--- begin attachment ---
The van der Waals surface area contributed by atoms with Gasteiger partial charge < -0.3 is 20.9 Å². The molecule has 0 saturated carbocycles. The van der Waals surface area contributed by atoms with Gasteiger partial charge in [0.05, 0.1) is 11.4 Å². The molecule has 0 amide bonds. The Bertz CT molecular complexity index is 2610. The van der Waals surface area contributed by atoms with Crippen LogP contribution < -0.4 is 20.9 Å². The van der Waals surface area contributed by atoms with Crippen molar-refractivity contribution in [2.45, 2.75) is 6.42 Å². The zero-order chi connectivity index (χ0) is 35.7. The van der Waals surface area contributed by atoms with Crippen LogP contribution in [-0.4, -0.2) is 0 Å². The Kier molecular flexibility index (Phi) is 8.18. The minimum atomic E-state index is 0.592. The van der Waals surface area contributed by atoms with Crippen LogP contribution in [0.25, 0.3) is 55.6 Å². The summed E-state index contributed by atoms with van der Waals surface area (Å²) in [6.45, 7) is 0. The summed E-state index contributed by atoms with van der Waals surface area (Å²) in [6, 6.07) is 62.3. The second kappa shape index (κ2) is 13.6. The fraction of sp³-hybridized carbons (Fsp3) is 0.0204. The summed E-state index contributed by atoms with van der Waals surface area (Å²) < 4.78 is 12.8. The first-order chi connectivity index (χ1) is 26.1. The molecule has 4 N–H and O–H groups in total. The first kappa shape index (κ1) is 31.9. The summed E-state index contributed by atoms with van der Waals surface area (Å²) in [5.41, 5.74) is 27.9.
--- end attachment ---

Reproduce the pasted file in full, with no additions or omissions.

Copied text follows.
The van der Waals surface area contributed by atoms with Gasteiger partial charge < -0.3 is 20.9 Å². The molecule has 0 saturated carbocycles. The van der Waals surface area contributed by atoms with Gasteiger partial charge in [0.05, 0.1) is 11.4 Å². The molecule has 0 amide bonds. The Bertz CT molecular complexity index is 2610. The van der Waals surface area contributed by atoms with Crippen LogP contribution < -0.4 is 20.9 Å². The van der Waals surface area contributed by atoms with Crippen molar-refractivity contribution in [2.45, 2.75) is 6.42 Å². The zero-order chi connectivity index (χ0) is 35.7. The van der Waals surface area contributed by atoms with Crippen LogP contribution in [-0.4, -0.2) is 0 Å². The Kier molecular flexibility index (Phi) is 8.18. The minimum atomic E-state index is 0.592. The van der Waals surface area contributed by atoms with Crippen LogP contribution in [0.25, 0.3) is 55.6 Å². The summed E-state index contributed by atoms with van der Waals surface area (Å²) in [6.45, 7) is 0. The summed E-state index contributed by atoms with van der Waals surface area (Å²) in [6, 6.07) is 62.3. The second kappa shape index (κ2) is 13.6. The fraction of sp³-hybridized carbons (Fsp3) is 0.0204. The summed E-state index contributed by atoms with van der Waals surface area (Å²) < 4.78 is 12.8. The first-order chi connectivity index (χ1) is 26.1. The molecule has 4 N–H and O–H groups in total. The first kappa shape index (κ1) is 31.9. The summed E-state index contributed by atoms with van der Waals surface area (Å²) in [5.41, 5.74) is 27.9.